One possible explanation for this could be that Kagemusha’s plot differs greatly from most of his samurai films, placing more emphasis on tension and illusion rather than sword fights and action. Despite being categorically different, it is natural to compare Kagemusha to Kurosawa’s other films, especially his 1985 follow-up Ran, which bears many similarities to Kagemusha but did so to far greater and longer lasting popularity. Ran dispels the idea that Kurosawa’s later works could not reach the same praise as his earlier films. Kurosawa himself admitted that he viewed Kagemusha as a stepping stone towards Ran, which he had been trying to make for more than a decade.3“Ran.” The Films of Akira Kurosawa, by Donald Richie and Joan Mellen, University of California Press, 1998, p. 214.



Many of Ran’s most celebrated aspects were first showcased in Kagemusha, most notably Kurosawa’s use of colour and large armies. As his first non-black and white samurai film, Akira Kurosawa uses extravagant hues to build upon his signature directorial technique of using weather to externally display characters’ emotions in ways he could never do before. Just as the rain somberly pours as the Kagemusha is relieved of his duties, the film paints its battlefields’ skies a vibrant shade of red, as if blood has stained the Takeda world itself. Kurosawa’s choice of colours add an even greater sense of foreboding dread to the battles’ atmospheres. He is even able to subversively utilise an entire rainbow not as a symbol of peace, but of fear; perhaps a final warning to Shingen’s son from beyond the grave.


While Ran’s armies are composed of around 1,200 extras4Grilli, Peter. “The Old Man and the Scene: Notes on the Making of ‘Ran’.” Film Comment, vol. 21, no. 5, 1985, pp. 59. JSTOR, www.jstor.org/stable/43452118. Accessed 26 May 2020, Kagemusha features about 5,000, by far the most in any Kurosawa film. There is, however, a large difference in the way they are used. Given the nature of its story, framing, and stylisation, Kagemusha does not showcase any unique sword fights the way Kurosawa’s other samurai films do. The use of arquebus guns by the opposing armies prevents much of the close-quarters combat one would expect in a samurai film. Kurosawa instead displays the horror of war rather than leaning into its exciting elements. Among each film’s most memorable sequences are their climactic final battles, but where Ran shows carnage and bodies falling off horses, Kagemusha implements restraint to create a haunting atmosphere of despair. As wave after wave of Takeda clan troops are mowed down by gunfire, Kurosawa only shows the reactions of the generals and the impersonal barrels of rifles. After three waves, the devastation that Shingen’s hubris has wrought upon his people is unveiled in a sea of bodies and blood. The only on-screen death of the finale is that of the Kagemusha himself: the shadow extinguished in broad daylight.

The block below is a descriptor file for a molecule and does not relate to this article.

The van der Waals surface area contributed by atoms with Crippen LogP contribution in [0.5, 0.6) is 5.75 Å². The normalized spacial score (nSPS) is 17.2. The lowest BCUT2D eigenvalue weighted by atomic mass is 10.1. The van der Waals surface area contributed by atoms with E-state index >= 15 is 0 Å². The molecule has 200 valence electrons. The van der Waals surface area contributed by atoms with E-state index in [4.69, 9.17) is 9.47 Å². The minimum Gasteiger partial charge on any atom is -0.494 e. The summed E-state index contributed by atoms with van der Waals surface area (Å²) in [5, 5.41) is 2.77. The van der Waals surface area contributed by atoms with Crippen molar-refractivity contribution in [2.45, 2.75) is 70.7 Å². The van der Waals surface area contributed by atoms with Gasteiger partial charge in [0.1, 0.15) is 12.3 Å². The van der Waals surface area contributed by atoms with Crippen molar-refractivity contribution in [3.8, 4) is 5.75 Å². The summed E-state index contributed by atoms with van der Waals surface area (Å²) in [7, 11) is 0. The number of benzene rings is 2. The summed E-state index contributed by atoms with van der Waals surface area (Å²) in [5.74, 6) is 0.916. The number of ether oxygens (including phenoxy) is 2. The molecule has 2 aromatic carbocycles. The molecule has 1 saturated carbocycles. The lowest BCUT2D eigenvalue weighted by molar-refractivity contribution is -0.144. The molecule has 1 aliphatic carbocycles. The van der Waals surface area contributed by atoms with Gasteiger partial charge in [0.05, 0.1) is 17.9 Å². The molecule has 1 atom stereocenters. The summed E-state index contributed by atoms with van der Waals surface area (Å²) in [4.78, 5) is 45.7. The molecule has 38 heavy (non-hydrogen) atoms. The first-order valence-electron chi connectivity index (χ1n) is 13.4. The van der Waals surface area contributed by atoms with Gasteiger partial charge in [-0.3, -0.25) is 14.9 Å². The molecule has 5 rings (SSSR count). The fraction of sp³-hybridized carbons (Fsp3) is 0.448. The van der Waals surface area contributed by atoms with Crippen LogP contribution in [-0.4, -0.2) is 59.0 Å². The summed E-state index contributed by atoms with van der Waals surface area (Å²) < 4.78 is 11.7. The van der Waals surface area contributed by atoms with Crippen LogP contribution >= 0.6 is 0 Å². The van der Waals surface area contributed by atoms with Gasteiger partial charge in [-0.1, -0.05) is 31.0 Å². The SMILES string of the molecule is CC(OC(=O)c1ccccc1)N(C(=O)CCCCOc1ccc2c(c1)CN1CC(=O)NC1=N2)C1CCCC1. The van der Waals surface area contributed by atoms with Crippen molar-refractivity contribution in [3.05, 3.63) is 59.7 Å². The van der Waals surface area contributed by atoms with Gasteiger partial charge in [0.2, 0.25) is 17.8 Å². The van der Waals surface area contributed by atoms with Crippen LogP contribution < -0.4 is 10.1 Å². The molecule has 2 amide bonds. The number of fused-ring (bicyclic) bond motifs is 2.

Another reason Kagemusha may not be as well-regarded as Kurosawa’s other samurai films is because it is above all else a drama, not an adrenaline-pumping action movie. The Kagemusha is not a powerful warrior like Toshirō Mifune’s Sanjurō character; he is a common man thrust into a position of unbelievable power. The discovery of his secret would destroy the foundation of an entire society. Ironically, a criminal finds his life’s purpose and meaning by stealing the life of another. Lengthy scenes where the Kagemusha is under scrutiny from inside and outside the Takeda clan are filled with tension. At any moment the entire charade could fall apart, revealing the Kagemusha to just be a regular man. But as he takes his final stand, he truly becomes the leader everyone believed he was.


Kagemusha is an overlooked and moving character study by Akira Kurosawa, as well as a beautiful exploration of Sengoku period Japan. His first samurai film in the colour world contains some of his most stark visuals, including an unforgettable dream sequence seemingly displaying every color of the spectrum. It is fitting that the repeated theme of shadows should apply so appropriately to the film’s legacy itself. Kurosawa’s expert utilisation of this simple technique is but one of many factors contributing to this strong piece of filmmaking which deserves a new light to be cast upon it. As one of only eight East and Southeast Asian films to win the Palme d’Or (and with the unfortunate delay of the 73rd Cannes Film Festival due to the COVID-19 outbreak), there is no better time for Kagemusha to be re-evaluated and emerge from the shadow of Kurosawa’s other samurai films.